The ancient Japanese practice of shinrin-yoku, or forest bathing, has been shown to reduce blood pressure, reduce stress levels, and increase immune system balancing. This practice just refers to walking among trees and focusing on your senses- what you see, hear, taste, smell, and feel. It can be done in an actual forest, or simply at a park.

Similarly to shinrin-yoku, a growing trend in earthing, or grounding, simply means having skin contact with the Earth and absorbing it’s abundance of electrons. Our cells operate using electrons, but the frequencies we are exposed to throughout every day can deplete them. The Earth consistently gives off a frequency of 7.83 hz (the same as our alpha brain waves), which we can actually tune into!

Here in Boulder, Colorado, we are lucky enough to live within minutes of lush pine forests and incredible peaks. Wherever you are, find a safe spot among trees where you can go periodically, especially when you feel stressed or overwhelmed, just to play in the dirt, walk barefoot, and breathe.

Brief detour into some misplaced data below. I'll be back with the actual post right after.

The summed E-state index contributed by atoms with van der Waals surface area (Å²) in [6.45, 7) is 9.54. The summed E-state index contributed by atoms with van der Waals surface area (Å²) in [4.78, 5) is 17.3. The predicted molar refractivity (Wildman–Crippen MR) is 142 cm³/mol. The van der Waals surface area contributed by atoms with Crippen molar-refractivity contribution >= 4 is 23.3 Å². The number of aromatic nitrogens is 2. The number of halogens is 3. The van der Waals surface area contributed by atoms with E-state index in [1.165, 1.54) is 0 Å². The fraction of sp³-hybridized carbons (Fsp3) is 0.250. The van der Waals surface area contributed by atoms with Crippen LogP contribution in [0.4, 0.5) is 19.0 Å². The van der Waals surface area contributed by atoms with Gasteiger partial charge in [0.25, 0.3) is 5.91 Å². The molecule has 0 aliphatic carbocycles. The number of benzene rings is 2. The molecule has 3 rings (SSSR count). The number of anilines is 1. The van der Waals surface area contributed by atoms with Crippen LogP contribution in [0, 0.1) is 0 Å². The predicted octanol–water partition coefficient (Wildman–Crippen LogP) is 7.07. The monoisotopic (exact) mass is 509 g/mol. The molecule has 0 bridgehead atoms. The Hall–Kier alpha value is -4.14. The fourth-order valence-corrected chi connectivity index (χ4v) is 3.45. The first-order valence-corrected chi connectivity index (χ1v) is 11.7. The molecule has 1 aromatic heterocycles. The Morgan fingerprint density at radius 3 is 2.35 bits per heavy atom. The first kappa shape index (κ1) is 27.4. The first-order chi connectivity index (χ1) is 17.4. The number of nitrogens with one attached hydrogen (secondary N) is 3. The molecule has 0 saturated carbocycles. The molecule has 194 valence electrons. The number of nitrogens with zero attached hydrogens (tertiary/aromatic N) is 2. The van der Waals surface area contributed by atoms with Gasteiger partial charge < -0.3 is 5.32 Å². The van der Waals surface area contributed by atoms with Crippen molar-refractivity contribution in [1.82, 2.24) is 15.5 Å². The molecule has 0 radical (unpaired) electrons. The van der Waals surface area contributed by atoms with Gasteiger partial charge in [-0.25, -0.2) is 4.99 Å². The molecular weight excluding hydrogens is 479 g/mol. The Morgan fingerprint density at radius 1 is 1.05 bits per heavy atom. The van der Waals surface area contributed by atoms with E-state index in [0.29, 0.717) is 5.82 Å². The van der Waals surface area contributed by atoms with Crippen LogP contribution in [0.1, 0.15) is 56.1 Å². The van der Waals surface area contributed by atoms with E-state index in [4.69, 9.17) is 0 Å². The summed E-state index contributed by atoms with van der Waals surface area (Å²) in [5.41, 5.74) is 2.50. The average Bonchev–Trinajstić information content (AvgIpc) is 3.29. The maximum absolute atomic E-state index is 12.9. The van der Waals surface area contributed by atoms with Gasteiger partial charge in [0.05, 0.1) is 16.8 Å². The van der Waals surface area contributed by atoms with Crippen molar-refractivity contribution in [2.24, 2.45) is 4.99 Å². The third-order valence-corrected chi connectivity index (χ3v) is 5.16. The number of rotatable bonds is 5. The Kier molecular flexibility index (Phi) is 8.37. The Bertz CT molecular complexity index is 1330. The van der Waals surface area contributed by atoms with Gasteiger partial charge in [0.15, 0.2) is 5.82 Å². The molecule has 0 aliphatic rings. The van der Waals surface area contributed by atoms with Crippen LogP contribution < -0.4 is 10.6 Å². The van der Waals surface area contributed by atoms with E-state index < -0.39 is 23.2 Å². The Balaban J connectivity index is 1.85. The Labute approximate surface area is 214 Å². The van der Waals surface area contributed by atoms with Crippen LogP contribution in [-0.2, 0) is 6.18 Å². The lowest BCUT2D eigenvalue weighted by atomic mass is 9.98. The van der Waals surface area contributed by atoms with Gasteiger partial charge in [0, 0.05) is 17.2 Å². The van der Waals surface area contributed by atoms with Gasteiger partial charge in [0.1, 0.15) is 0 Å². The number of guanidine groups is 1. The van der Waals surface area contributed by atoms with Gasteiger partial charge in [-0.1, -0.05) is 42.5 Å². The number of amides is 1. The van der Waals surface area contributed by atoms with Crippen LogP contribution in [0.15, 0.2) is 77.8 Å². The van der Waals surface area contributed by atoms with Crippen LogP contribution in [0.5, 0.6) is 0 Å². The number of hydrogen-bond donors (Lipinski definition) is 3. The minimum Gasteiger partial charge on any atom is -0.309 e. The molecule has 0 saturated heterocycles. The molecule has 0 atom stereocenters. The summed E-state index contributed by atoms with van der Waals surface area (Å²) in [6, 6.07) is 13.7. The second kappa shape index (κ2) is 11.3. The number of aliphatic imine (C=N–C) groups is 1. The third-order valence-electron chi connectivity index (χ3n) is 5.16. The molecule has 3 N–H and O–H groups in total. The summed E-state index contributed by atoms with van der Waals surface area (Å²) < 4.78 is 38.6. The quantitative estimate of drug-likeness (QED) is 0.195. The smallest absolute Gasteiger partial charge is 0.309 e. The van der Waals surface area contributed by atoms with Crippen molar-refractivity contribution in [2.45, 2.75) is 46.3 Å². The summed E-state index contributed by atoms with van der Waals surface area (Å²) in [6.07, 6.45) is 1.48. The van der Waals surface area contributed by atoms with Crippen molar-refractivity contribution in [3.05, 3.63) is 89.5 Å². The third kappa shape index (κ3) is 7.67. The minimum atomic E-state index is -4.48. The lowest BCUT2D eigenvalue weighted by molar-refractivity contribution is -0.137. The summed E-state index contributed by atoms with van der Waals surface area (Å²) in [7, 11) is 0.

Routinely incorporating this practice is not the newest fad.  We have evolved around nature and as we digress from it we increase dis-ease, and as we move towards it we plant the seeds of healing and optimal health!

Yours in health,

Ian Hollaman, DC, MSC, IFMCP

What Can Your Poo Tell You?